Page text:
A landmark biography by two prizewinning Washington Post reporters that reveals how systemic racism shaped George Floyd's life and legacy—from his family’s roots in the tobacco fields of North Carolina, to ongoing inequality in housing, education, health care, criminal justice, and policing—telling the story of how one man’s tragic experience brought about a global movement for change.
“It is a testament to the power of His Name Is George Floyd that the book’s most vital moments come not after Floyd’s death, but in its intimate, unvarnished and scrupulous account of his life . . . Impressive.” —New York Times Book Review
“Since we know George Floyd’s death with tragic clarity, we must know Floyd’s America—and life—with tragic clarity. Essential for our times.” —Ibram X. Kendi, author of How to Be an Antiracist
“A much-needed portrait of the life, times, and martyrdom of George Floyd, a chronicle of the racial awakening sparked by his brutal and untimely death, and an essential work of history I hope everyone will read.” —Henry Louis Gates, Jr., author ofThe Black Church: This Is Our Story, This Is Our Song
The events of that day are now tragically familiar: on May 25, 2020, George Floyd became the latest Black person to die at the hands of the police, murdered outside of a Minneapolis convenience store by white officer Derek Chauvin. The video recording of his death set off the largest protest movement in the history of the United States, awakening millions to the pervasiveness of racial injustice. But long before his face was painted onto countless murals and his name became synonymous with civil rights, Floyd was a father, partner, athlete, and friend who constantly strove for a better life.
His Name Is George Floyd tells the story of a beloved figure from Houston's housing projects as he faced the stifling systemic pressures that come with being a Black man in America. Placing his narrative within the context of the country's enduring legacy of institutional racism, this deeply reported account examines Floyd's family roots in slavery and sharecropping, the segregation of his schools, the overpolicing of his community amid a wave of mass incarceration, and the callous disregard toward his struggle with addiction—putting today's inequality into uniquely human terms. Drawing upon hundreds of interviews with Floyd's closest friends and family, his elementary school teachers and varsity coaches, civil rights icons, and those in the highest seats of political power, Washington Post reporters Robert Samuels and Toluse Olorunnipa offer a poignant and moving exploration of George Floyd’s America, revealing how a man who simply wanted to breathe ended up touching the world.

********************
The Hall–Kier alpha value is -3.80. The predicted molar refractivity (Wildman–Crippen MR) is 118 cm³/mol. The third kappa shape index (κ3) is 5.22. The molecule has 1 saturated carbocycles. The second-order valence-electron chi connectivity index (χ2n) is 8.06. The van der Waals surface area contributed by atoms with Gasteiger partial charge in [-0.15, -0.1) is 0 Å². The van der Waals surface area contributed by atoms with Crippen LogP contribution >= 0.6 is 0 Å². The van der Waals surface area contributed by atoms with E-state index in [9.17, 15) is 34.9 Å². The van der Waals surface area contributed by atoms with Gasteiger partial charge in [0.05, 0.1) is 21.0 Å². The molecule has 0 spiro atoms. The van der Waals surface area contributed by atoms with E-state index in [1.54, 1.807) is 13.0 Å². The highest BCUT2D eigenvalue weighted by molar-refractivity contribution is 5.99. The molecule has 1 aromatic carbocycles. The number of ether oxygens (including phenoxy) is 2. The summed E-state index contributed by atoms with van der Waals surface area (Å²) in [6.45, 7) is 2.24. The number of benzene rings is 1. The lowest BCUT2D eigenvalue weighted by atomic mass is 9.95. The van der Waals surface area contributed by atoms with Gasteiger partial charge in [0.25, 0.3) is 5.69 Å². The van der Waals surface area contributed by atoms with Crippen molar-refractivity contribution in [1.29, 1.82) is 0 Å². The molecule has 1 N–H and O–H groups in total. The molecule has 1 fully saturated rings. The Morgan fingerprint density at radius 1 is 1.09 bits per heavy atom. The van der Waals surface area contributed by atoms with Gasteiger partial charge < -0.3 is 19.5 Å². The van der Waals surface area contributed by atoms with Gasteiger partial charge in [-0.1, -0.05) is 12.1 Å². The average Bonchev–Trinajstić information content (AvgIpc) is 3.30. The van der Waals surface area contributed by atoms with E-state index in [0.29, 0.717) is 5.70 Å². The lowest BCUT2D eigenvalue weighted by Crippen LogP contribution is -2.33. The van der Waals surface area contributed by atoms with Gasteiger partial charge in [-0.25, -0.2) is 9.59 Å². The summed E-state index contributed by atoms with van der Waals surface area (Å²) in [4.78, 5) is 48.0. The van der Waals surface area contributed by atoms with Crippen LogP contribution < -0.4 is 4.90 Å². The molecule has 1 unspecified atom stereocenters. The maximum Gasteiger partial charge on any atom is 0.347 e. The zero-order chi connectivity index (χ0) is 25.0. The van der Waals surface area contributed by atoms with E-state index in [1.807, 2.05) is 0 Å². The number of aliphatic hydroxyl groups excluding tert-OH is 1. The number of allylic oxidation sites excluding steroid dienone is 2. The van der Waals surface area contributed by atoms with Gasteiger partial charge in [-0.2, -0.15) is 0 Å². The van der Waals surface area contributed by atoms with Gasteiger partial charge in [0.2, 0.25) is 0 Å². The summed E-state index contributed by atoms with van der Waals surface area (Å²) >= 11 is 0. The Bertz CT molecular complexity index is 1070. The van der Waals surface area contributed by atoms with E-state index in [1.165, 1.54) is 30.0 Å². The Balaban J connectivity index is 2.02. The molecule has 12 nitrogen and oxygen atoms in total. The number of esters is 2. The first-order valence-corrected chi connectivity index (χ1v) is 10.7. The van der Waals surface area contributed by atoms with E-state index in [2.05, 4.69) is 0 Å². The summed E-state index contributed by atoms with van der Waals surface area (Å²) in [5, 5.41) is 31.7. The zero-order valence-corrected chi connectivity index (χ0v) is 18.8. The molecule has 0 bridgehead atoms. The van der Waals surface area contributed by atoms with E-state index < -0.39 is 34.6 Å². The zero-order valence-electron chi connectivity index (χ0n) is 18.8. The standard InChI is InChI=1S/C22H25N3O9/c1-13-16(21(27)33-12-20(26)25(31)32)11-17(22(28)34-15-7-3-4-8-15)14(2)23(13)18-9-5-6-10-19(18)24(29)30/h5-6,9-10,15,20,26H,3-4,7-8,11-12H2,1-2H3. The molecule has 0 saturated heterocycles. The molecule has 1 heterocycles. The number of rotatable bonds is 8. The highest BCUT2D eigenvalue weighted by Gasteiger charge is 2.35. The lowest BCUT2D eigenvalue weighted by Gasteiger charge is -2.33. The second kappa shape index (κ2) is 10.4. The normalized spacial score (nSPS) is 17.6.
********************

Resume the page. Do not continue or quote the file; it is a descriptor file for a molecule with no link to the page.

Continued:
About the Author
Robert Samuels is a national political enterprise reporter for The Washington Post who focuses on the intersection of politics, policy, and people. He previously wrote stories about life in the District for the Post’s social issues team. Samuels joined the Post in 2011 after spending nearly five years working at the Miami Herald.
Toluse Olorunnipa is the White House Bureau Chief for The Washington Post. He joined the Post in 2019 and has covered three presidencies. He previously worked at Bloomberg, where he reported on politics and policy from Washington and Florida.
“It is a testament to the power of His Name Is George Floyd that the book’s most vital moments come not after Floyd’s death, but in its intimate, unvarnished and scrupulous account of his life . . . a brilliantly revealing portrait of the structures of poverty, land theft and racism that shaped not only Floyd but also his kinship networks in the South. . . . Impressive.” —New York Times, Editors' Choice
“[T]he definitive work on who Floyd was and what his murder triggered. Gripping, heartbreaking, revelatory.” —Oprah Daily
“[A]n expertly researched and excellent biography, a necessary and enlightening read for all.” —The Atlantic
“Masterful, thorough and even-handed.” —Associated Press
“A full, nuanced picture of the man whose murder sparked a movement.” —People
“This is a profound book that everyone in this country needs to read.” —Amy Goodman, Democracy Now!
“Sad, tragic, and such a good read.” —Yamiche Alcindor, PBS Washington Week
“A feat of fresh reporting, and vivid, contextual contemporary history.” —Chicago Tribune